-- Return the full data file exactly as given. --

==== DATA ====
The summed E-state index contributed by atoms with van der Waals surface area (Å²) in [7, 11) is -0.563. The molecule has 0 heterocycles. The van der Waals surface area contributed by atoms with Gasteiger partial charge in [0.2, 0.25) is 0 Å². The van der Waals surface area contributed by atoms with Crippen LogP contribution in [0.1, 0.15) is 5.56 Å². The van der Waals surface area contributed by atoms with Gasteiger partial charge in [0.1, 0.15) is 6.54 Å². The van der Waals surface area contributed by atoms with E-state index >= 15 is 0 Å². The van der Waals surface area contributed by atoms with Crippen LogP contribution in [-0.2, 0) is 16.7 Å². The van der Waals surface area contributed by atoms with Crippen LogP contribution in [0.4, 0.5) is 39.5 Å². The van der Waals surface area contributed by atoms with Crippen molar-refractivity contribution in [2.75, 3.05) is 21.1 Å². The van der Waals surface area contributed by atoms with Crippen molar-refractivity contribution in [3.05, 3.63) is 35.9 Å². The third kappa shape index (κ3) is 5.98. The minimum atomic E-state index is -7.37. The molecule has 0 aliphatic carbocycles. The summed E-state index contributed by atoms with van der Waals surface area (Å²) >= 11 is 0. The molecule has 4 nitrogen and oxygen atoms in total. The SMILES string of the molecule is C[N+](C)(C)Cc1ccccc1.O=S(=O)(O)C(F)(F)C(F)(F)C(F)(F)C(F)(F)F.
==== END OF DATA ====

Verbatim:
The summed E-state index contributed by atoms with van der Waals surface area (Å²) in [7, 11) is -0.563. The molecule has 0 heterocycles. The van der Waals surface area contributed by atoms with Gasteiger partial charge in [0.2, 0.25) is 0 Å². The van der Waals surface area contributed by atoms with Crippen LogP contribution in [0.1, 0.15) is 5.56 Å². The van der Waals surface area contributed by atoms with Gasteiger partial charge in [0.1, 0.15) is 6.54 Å². The van der Waals surface area contributed by atoms with E-state index >= 15 is 0 Å². The van der Waals surface area contributed by atoms with Crippen LogP contribution in [-0.2, 0) is 16.7 Å². The van der Waals surface area contributed by atoms with Crippen LogP contribution in [0.4, 0.5) is 39.5 Å². The van der Waals surface area contributed by atoms with Crippen molar-refractivity contribution in [2.75, 3.05) is 21.1 Å². The van der Waals surface area contributed by atoms with Crippen molar-refractivity contribution in [3.05, 3.63) is 35.9 Å². The third kappa shape index (κ3) is 5.98. The minimum atomic E-state index is -7.37. The molecule has 0 aliphatic carbocycles. The summed E-state index contributed by atoms with van der Waals surface area (Å²) >= 11 is 0. The molecule has 4 nitrogen and oxygen atoms in total. The SMILES string of the molecule is C[N+](C)(C)Cc1ccccc1.O=S(=O)(O)C(F)(F)C(F)(F)C(F)(F)C(F)(F)F.